Nevertheless, the striking incongruity between federally derived legal doctrine and normative medical practice should give all policy makers and judges interested in this topic reason for careful reflection before proceeding with political rhetoric or expansive interpretations of narrowly construed law. Given the deep moral and emotional turmoil that surrounds marginal newborn medical decision-making, it should come as no surprise that professional adherence to federal policy remains a fiction in the United States; legislating that human life is sacred and is to be preserved in all its forms (absent futility) simply ignores a more complicated set of psychological and sociological motivations for the average individual when thinking about what gives human life value. Of this complexity physicians are keenly aware. It behooves our state and federal officials, as the representatives of a diverse collection of culturally committed citizens, to probe deeper into the practical, actual considerations that inform treatment decisions affecting an imperiled newborn before threatening to use the strong arm of the law to force a polarizing moralistic agenda on the citizenry.
If Public-Law 107-207 ends up, as a practical matter, only guaranteeing that all unfortunate, previable newborns are treated ”humanely“ and given appropriate palliative care, we might applaud its effect. To the extent that born-alive infants have been treated without dignity or inhumanely, as was testified to in the House hearings, the medical profession should feel ashamed.71 Placing a doomed newborn unwrapped and alone in a storage room to die is morally and ethically appalling; however, such cases are exceedingly rare, and a law need not be frivolously crafted to encourage this modicum of decent behavior on the medical profession’s behalf.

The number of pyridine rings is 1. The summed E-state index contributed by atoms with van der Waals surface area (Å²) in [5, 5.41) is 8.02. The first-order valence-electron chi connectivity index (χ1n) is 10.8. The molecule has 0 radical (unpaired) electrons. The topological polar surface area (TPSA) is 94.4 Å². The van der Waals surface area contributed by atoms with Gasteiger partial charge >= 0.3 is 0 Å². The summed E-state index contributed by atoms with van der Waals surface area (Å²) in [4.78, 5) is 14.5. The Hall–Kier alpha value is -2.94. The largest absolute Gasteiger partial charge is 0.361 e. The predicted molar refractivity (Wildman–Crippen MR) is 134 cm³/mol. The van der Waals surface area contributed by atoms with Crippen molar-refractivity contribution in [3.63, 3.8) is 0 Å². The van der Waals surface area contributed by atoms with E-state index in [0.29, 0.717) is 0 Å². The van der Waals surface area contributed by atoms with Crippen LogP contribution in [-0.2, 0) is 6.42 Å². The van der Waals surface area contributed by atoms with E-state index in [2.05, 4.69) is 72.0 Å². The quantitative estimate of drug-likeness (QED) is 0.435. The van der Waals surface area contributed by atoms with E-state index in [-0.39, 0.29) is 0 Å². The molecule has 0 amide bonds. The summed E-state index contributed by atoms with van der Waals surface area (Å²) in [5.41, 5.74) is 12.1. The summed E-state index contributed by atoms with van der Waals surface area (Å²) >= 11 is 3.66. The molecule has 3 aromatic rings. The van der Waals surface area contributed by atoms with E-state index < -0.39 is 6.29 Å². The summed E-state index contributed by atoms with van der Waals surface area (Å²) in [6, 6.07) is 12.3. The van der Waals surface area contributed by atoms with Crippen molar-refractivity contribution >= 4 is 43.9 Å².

- Accepted July 1, 2005.
- Address correspondence to Sadath A. Sayeed, MD, JD, Department of Pediatrics, University of California, San Francisco, 533 Parnassus, U503, San Francisco, CA 94143. E-mail
No conflict of interest declared.
- Copyright © 2005 by the American Academy of Pediatrics